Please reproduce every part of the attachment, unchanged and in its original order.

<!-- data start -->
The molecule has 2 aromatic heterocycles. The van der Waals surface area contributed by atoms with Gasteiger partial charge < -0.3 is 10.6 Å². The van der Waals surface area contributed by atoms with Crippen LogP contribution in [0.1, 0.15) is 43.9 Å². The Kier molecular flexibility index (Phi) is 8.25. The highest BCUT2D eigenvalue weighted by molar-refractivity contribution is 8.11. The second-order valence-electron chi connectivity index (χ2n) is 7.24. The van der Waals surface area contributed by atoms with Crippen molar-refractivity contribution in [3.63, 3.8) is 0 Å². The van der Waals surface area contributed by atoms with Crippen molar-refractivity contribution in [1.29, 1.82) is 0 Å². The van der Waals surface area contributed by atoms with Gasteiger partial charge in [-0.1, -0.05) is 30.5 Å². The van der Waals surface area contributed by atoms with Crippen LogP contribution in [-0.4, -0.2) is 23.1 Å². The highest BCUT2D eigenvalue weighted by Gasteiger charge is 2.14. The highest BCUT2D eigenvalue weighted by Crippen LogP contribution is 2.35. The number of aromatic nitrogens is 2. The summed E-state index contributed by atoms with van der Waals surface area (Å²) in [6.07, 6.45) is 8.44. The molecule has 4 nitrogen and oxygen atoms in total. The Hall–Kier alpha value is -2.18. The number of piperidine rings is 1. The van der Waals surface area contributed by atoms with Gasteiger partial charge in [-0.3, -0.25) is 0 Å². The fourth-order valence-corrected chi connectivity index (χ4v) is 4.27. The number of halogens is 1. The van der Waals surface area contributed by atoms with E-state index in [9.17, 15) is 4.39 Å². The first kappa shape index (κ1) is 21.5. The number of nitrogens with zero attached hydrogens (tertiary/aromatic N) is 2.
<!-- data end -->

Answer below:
The molecule has 2 aromatic heterocycles. The van der Waals surface area contributed by atoms with Gasteiger partial charge < -0.3 is 10.6 Å². The van der Waals surface area contributed by atoms with Crippen LogP contribution in [0.1, 0.15) is 43.9 Å². The Kier molecular flexibility index (Phi) is 8.25. The highest BCUT2D eigenvalue weighted by molar-refractivity contribution is 8.11. The second-order valence-electron chi connectivity index (χ2n) is 7.24. The van der Waals surface area contributed by atoms with Crippen molar-refractivity contribution in [3.63, 3.8) is 0 Å². The van der Waals surface area contributed by atoms with Crippen molar-refractivity contribution in [1.29, 1.82) is 0 Å². The van der Waals surface area contributed by atoms with Gasteiger partial charge in [-0.1, -0.05) is 30.5 Å². The van der Waals surface area contributed by atoms with Crippen LogP contribution in [-0.4, -0.2) is 23.1 Å². The highest BCUT2D eigenvalue weighted by Gasteiger charge is 2.14. The highest BCUT2D eigenvalue weighted by Crippen LogP contribution is 2.35. The number of aromatic nitrogens is 2. The summed E-state index contributed by atoms with van der Waals surface area (Å²) in [6.07, 6.45) is 8.44. The molecule has 4 nitrogen and oxygen atoms in total. The Hall–Kier alpha value is -2.18. The number of piperidine rings is 1. The van der Waals surface area contributed by atoms with Gasteiger partial charge in [-0.3, -0.25) is 0 Å². The fourth-order valence-corrected chi connectivity index (χ4v) is 4.27. The number of halogens is 1. The van der Waals surface area contributed by atoms with E-state index in [9.17, 15) is 4.39 Å². The first kappa shape index (κ1) is 21.5. The number of nitrogens with zero attached hydrogens (tertiary/aromatic N) is 2.